Millard tells Laura Babcock murder trial he was in open relationship, had no motive to kill
Family, friends haven't heard from the 23-year-old Toronto woman since early July 2012
Accused killer Dellen Millard says his "open relationship" with then-girlfriend Christina Noudga contradicts a Crown theory that he killed Toronto woman Laura Babcock to get out of a love triangle.
Millard began his closing address at the Babcock murder trial in Ontario Superior Court in Toronto today, by telling the jury that the Crown's case is like a "convincing dream."
Millard, 32, of Toronto, and Mark Smich, 30, of Oakville, Ont., are on trial accused of first-degree murder. Both have pleaded not guilty.
Crown prosecutors believe Babcock, a 23-year-old university graduate who once worked at a toy store, was killed in early July 2012 and her body was later burned in an animal incinerator.
Smich, who is being represented by a lawyer, chose not to present any evidence or call any witnesses in his defence.
Over the last six weeks, Millard, who is acting as his own lawyer, has stood countless times at a tall wooden podium in the centre of the courtroom and cross-examined as many as 40 Crown witnesses.
Today, he got his final chance to plead his case to the jury in a packed courtroom.
"It's my position that the Crown's case is something like a convincing dream … some parts of it add up, some things make sense. But some things do not make sense," he said. "I'm not talking little details … some of the major details do not add up."
The jury listened to Millard for hours, as he zeroed in on specific points of evidence presented at trial over the last several weeks. Some jury members watched him intently, while taking notes. Others refused to meet his gaze, and stared straight ahead.
Babcock's parents and former boyfriend Shawn Lerner watched from the public gallery.
Previously, at the Laura Babcock murder trial:
- Day 19: Jury sees photo of handgun purchased by Millard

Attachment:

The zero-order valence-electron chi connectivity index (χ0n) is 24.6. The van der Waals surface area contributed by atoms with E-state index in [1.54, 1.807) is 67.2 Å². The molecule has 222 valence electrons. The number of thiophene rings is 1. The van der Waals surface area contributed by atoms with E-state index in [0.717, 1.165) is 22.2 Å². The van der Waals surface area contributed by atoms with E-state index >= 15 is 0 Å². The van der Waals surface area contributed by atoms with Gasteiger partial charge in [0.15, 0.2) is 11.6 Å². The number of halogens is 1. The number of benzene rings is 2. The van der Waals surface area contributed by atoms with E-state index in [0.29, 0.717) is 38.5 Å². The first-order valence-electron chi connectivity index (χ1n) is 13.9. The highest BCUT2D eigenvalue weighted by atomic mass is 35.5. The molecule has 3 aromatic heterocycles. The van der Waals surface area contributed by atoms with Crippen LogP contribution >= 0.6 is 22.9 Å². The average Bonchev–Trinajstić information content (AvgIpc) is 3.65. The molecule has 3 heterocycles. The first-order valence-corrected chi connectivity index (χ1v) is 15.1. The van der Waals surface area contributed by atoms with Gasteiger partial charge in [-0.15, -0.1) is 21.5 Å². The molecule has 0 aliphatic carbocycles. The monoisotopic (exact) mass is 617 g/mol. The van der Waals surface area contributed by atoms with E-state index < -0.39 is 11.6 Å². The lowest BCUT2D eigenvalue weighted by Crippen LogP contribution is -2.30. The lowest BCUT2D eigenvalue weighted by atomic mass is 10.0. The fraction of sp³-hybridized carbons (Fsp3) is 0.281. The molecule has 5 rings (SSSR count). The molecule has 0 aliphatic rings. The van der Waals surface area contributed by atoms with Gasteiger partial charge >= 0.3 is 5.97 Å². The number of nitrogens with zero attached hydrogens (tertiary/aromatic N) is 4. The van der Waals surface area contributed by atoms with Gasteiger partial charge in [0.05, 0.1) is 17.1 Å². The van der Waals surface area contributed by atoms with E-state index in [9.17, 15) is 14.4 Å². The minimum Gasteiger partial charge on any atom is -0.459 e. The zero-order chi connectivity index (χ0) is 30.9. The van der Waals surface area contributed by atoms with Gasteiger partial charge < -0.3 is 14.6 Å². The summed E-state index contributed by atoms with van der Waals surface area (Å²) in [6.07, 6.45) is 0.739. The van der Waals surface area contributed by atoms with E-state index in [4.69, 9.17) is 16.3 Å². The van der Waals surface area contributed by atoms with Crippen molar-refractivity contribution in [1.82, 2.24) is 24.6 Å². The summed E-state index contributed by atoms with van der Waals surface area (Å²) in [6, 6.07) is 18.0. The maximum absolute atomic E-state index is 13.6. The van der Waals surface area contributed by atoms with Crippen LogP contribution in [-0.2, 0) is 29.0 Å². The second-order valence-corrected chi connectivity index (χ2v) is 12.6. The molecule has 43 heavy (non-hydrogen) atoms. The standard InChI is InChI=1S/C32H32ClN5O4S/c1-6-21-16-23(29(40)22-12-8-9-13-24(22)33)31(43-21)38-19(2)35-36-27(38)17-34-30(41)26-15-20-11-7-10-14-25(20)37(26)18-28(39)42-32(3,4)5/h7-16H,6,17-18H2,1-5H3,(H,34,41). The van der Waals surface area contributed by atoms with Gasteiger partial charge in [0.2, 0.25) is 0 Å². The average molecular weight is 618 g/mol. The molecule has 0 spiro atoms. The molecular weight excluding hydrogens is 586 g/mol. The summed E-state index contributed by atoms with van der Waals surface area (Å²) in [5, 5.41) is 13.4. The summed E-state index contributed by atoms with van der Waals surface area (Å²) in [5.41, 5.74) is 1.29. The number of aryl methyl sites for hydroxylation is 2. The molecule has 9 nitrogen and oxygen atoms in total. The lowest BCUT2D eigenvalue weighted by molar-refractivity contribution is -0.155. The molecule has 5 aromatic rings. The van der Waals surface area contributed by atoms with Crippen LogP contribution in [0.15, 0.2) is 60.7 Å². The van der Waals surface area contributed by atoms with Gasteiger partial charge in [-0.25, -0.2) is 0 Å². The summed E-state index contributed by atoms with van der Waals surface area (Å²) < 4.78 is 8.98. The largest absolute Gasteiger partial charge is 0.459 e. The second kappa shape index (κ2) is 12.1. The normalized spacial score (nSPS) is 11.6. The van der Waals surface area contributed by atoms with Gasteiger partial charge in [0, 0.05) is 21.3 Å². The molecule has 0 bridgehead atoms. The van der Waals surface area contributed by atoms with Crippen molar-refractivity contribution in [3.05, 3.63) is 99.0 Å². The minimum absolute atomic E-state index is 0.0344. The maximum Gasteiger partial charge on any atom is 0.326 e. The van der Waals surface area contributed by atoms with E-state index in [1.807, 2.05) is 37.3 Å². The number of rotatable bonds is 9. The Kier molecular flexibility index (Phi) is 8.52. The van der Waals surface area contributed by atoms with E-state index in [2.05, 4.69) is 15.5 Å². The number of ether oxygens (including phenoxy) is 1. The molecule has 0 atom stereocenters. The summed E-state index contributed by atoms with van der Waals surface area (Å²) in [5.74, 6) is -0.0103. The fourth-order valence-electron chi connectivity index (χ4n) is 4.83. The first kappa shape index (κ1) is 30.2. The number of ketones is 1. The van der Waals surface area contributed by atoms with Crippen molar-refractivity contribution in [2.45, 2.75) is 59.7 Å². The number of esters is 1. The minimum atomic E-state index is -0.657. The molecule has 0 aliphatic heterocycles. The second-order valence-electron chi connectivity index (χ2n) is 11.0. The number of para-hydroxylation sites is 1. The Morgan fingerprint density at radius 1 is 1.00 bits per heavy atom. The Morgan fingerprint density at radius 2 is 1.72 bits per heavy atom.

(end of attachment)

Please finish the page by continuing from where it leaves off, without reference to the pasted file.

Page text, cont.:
- Day 20: 'We need to get our stories straight,' Millard wrote girlfriend
- Day 21: Millard skips opening statement, reads text messages
- Day 22: Animal bone expert struggles during testimony
- Day 23: Millard, Smich won't testify at Babcock trial
Read CBC News's full coverage as the trial continues.
The alleged motive
The theory the Crown has put to the jury since the trial began on Oct. 23 is Babcock was killed because Millard wanted to undo a love triangle.
Court has heard Millard and Babcock dated briefly, but were still sleeping together in the months before she disappeared.
Among the hundreds, if not thousands of text messages presented in court, the jury saw several Millard sent to his girlfriend at the time, Christina Noudga, promising he would remove Babcock from their lives. In one text message exchange, Millard and Noudga compared Babcock to herpes.
Millard told the jury Tuesday that he certainly wasn't "speaking kindly about Laura" when he talked about her in that way.
"But Christina was upset, and I'm asking you to draw the inference that I was telling her what she wanted to hear to not be upset anymore," he said.
"There's no doubt, I think, that Laura was annoying Christina. So what? It's not Christina, being accused of murder. It's me. The question you have to ask yourself is what was my relationship with Laura."